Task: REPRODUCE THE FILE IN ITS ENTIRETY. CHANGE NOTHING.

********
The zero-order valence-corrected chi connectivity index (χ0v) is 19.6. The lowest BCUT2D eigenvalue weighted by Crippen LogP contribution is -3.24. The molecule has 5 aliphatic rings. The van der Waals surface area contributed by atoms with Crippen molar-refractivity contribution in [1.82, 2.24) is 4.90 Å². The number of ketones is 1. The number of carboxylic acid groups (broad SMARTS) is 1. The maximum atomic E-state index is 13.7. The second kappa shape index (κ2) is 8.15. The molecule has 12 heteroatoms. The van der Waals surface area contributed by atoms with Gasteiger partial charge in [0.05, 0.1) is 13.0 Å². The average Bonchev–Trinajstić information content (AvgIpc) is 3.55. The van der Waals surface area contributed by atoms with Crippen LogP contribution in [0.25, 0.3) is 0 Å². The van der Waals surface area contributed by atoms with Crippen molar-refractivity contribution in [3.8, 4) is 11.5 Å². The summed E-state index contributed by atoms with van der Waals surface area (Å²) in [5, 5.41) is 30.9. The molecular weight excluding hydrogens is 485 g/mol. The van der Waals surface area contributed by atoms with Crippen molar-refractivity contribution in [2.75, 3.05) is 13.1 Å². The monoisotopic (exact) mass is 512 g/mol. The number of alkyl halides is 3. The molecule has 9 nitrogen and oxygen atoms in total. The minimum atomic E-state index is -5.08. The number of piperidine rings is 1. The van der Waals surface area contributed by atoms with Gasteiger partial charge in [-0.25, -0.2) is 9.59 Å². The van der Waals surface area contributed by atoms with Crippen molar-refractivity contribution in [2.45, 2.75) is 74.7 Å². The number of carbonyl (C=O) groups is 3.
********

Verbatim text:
The zero-order valence-corrected chi connectivity index (χ0v) is 19.6. The lowest BCUT2D eigenvalue weighted by Crippen LogP contribution is -3.24. The molecule has 5 aliphatic rings. The van der Waals surface area contributed by atoms with Crippen molar-refractivity contribution in [1.82, 2.24) is 4.90 Å². The number of ketones is 1. The number of carboxylic acid groups (broad SMARTS) is 1. The maximum atomic E-state index is 13.7. The second kappa shape index (κ2) is 8.15. The molecule has 12 heteroatoms. The van der Waals surface area contributed by atoms with Gasteiger partial charge in [0.05, 0.1) is 13.0 Å². The average Bonchev–Trinajstić information content (AvgIpc) is 3.55. The van der Waals surface area contributed by atoms with Crippen LogP contribution in [0.25, 0.3) is 0 Å². The van der Waals surface area contributed by atoms with Crippen molar-refractivity contribution in [3.8, 4) is 11.5 Å². The summed E-state index contributed by atoms with van der Waals surface area (Å²) in [5, 5.41) is 30.9. The molecular weight excluding hydrogens is 485 g/mol. The van der Waals surface area contributed by atoms with Crippen molar-refractivity contribution in [2.75, 3.05) is 13.1 Å². The monoisotopic (exact) mass is 512 g/mol. The number of alkyl halides is 3. The molecule has 9 nitrogen and oxygen atoms in total. The minimum atomic E-state index is -5.08. The number of piperidine rings is 1. The van der Waals surface area contributed by atoms with Gasteiger partial charge in [-0.25, -0.2) is 9.59 Å². The van der Waals surface area contributed by atoms with Crippen molar-refractivity contribution in [2.45, 2.75) is 74.7 Å². The number of carbonyl (C=O) groups is 3.